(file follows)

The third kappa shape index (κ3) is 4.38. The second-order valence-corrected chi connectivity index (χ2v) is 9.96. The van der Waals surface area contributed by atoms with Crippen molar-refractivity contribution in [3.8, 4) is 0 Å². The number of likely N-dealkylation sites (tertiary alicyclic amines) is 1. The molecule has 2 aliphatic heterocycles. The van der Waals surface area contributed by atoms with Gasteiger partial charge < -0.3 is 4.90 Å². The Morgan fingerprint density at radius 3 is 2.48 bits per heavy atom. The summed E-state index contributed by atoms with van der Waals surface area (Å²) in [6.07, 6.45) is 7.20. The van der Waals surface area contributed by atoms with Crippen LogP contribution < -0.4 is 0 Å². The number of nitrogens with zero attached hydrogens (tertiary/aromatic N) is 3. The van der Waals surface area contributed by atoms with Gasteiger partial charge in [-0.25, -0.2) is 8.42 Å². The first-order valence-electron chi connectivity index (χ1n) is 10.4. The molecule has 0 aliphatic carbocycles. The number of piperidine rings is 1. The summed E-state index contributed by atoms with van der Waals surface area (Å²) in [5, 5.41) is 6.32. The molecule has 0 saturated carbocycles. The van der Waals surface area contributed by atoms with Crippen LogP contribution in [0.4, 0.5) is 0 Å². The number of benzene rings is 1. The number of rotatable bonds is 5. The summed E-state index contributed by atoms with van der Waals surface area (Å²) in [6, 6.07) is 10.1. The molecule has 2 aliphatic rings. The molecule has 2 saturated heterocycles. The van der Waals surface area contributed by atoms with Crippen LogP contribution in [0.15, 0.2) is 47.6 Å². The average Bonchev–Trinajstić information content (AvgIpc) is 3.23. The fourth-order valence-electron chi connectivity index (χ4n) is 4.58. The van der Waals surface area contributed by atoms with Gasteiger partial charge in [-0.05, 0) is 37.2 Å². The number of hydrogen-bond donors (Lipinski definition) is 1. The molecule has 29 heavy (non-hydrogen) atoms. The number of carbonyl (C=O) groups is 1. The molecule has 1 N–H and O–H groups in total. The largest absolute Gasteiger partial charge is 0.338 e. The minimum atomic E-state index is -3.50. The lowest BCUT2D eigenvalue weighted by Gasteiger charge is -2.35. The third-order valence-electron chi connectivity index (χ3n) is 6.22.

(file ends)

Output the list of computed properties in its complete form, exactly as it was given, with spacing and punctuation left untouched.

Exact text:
The third kappa shape index (κ3) is 4.38. The second-order valence-corrected chi connectivity index (χ2v) is 9.96. The van der Waals surface area contributed by atoms with Crippen molar-refractivity contribution in [3.8, 4) is 0 Å². The number of likely N-dealkylation sites (tertiary alicyclic amines) is 1. The molecule has 2 aliphatic heterocycles. The van der Waals surface area contributed by atoms with Gasteiger partial charge < -0.3 is 4.90 Å². The Morgan fingerprint density at radius 3 is 2.48 bits per heavy atom. The summed E-state index contributed by atoms with van der Waals surface area (Å²) in [6.07, 6.45) is 7.20. The van der Waals surface area contributed by atoms with Crippen LogP contribution < -0.4 is 0 Å². The number of nitrogens with zero attached hydrogens (tertiary/aromatic N) is 3. The van der Waals surface area contributed by atoms with Gasteiger partial charge in [-0.25, -0.2) is 8.42 Å². The first-order valence-electron chi connectivity index (χ1n) is 10.4. The molecule has 0 aliphatic carbocycles. The number of piperidine rings is 1. The summed E-state index contributed by atoms with van der Waals surface area (Å²) in [5, 5.41) is 6.32. The molecule has 0 saturated carbocycles. The van der Waals surface area contributed by atoms with Crippen LogP contribution in [0.4, 0.5) is 0 Å². The number of benzene rings is 1. The number of rotatable bonds is 5. The summed E-state index contributed by atoms with van der Waals surface area (Å²) in [6, 6.07) is 10.1. The molecule has 2 aliphatic rings. The molecule has 2 saturated heterocycles. The van der Waals surface area contributed by atoms with Crippen LogP contribution in [0.15, 0.2) is 47.6 Å². The average Bonchev–Trinajstić information content (AvgIpc) is 3.23. The fourth-order valence-electron chi connectivity index (χ4n) is 4.58. The van der Waals surface area contributed by atoms with Gasteiger partial charge in [-0.05, 0) is 37.2 Å². The number of hydrogen-bond donors (Lipinski definition) is 1. The molecule has 29 heavy (non-hydrogen) atoms. The number of carbonyl (C=O) groups is 1. The molecule has 1 N–H and O–H groups in total. The largest absolute Gasteiger partial charge is 0.338 e. The minimum atomic E-state index is -3.50. The lowest BCUT2D eigenvalue weighted by Gasteiger charge is -2.35. The third-order valence-electron chi connectivity index (χ3n) is 6.22.